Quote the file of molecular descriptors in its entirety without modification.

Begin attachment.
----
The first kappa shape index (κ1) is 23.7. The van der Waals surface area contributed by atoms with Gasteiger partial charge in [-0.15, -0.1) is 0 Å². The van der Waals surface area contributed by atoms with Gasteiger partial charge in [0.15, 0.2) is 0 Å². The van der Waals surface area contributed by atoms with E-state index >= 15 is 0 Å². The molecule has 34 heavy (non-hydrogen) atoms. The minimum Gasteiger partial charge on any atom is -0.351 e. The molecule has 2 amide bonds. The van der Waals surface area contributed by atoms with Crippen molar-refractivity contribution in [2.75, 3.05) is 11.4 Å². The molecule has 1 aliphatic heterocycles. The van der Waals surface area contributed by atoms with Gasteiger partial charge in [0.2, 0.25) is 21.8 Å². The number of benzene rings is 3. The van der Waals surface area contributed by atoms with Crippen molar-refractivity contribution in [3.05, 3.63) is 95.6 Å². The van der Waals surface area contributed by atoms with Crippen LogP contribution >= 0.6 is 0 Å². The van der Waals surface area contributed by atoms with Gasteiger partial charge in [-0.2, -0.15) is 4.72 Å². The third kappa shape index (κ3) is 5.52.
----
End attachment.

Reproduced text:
The first kappa shape index (κ1) is 23.7. The van der Waals surface area contributed by atoms with Gasteiger partial charge in [-0.15, -0.1) is 0 Å². The van der Waals surface area contributed by atoms with Gasteiger partial charge in [0.15, 0.2) is 0 Å². The van der Waals surface area contributed by atoms with E-state index >= 15 is 0 Å². The molecule has 34 heavy (non-hydrogen) atoms. The minimum Gasteiger partial charge on any atom is -0.351 e. The molecule has 2 amide bonds. The van der Waals surface area contributed by atoms with Crippen molar-refractivity contribution in [2.75, 3.05) is 11.4 Å². The molecule has 1 aliphatic heterocycles. The van der Waals surface area contributed by atoms with Gasteiger partial charge in [0.2, 0.25) is 21.8 Å². The number of benzene rings is 3. The van der Waals surface area contributed by atoms with Crippen molar-refractivity contribution in [3.05, 3.63) is 95.6 Å². The van der Waals surface area contributed by atoms with Crippen LogP contribution >= 0.6 is 0 Å². The van der Waals surface area contributed by atoms with Gasteiger partial charge in [-0.2, -0.15) is 4.72 Å². The third kappa shape index (κ3) is 5.52.